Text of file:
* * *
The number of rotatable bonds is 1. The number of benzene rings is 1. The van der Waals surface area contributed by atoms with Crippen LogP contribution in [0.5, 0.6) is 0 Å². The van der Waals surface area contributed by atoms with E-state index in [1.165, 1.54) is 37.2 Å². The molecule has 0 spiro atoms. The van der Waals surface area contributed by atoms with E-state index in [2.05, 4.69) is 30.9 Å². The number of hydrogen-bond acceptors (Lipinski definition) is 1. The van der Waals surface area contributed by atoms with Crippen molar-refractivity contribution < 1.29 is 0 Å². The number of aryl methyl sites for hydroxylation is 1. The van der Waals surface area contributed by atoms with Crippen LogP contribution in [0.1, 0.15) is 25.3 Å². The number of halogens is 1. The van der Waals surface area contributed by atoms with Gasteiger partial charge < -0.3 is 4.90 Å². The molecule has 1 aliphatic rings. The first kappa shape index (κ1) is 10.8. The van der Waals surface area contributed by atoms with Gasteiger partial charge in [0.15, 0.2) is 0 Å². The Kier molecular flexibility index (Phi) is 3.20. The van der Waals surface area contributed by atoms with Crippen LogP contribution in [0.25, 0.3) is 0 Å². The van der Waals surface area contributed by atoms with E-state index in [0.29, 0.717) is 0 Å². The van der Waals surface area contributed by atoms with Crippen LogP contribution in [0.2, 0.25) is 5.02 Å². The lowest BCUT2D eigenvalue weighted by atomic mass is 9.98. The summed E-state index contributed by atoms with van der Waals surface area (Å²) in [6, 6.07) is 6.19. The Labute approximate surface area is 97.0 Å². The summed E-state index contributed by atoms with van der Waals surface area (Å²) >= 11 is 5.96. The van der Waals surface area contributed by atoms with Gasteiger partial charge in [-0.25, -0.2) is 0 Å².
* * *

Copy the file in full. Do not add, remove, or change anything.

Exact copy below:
The number of rotatable bonds is 1. The number of benzene rings is 1. The van der Waals surface area contributed by atoms with Crippen LogP contribution in [0.5, 0.6) is 0 Å². The van der Waals surface area contributed by atoms with E-state index in [1.165, 1.54) is 37.2 Å². The molecule has 0 spiro atoms. The van der Waals surface area contributed by atoms with E-state index in [2.05, 4.69) is 30.9 Å². The number of hydrogen-bond acceptors (Lipinski definition) is 1. The van der Waals surface area contributed by atoms with Crippen molar-refractivity contribution < 1.29 is 0 Å². The number of aryl methyl sites for hydroxylation is 1. The van der Waals surface area contributed by atoms with Crippen LogP contribution in [0.1, 0.15) is 25.3 Å². The number of halogens is 1. The van der Waals surface area contributed by atoms with Gasteiger partial charge < -0.3 is 4.90 Å². The molecule has 1 aliphatic rings. The first kappa shape index (κ1) is 10.8. The van der Waals surface area contributed by atoms with Gasteiger partial charge in [0.15, 0.2) is 0 Å². The Kier molecular flexibility index (Phi) is 3.20. The van der Waals surface area contributed by atoms with Crippen LogP contribution in [0.25, 0.3) is 0 Å². The van der Waals surface area contributed by atoms with E-state index in [0.29, 0.717) is 0 Å². The van der Waals surface area contributed by atoms with Crippen LogP contribution in [0.2, 0.25) is 5.02 Å². The lowest BCUT2D eigenvalue weighted by atomic mass is 9.98. The summed E-state index contributed by atoms with van der Waals surface area (Å²) in [6, 6.07) is 6.19. The Labute approximate surface area is 97.0 Å². The summed E-state index contributed by atoms with van der Waals surface area (Å²) >= 11 is 5.96. The van der Waals surface area contributed by atoms with Gasteiger partial charge in [-0.25, -0.2) is 0 Å².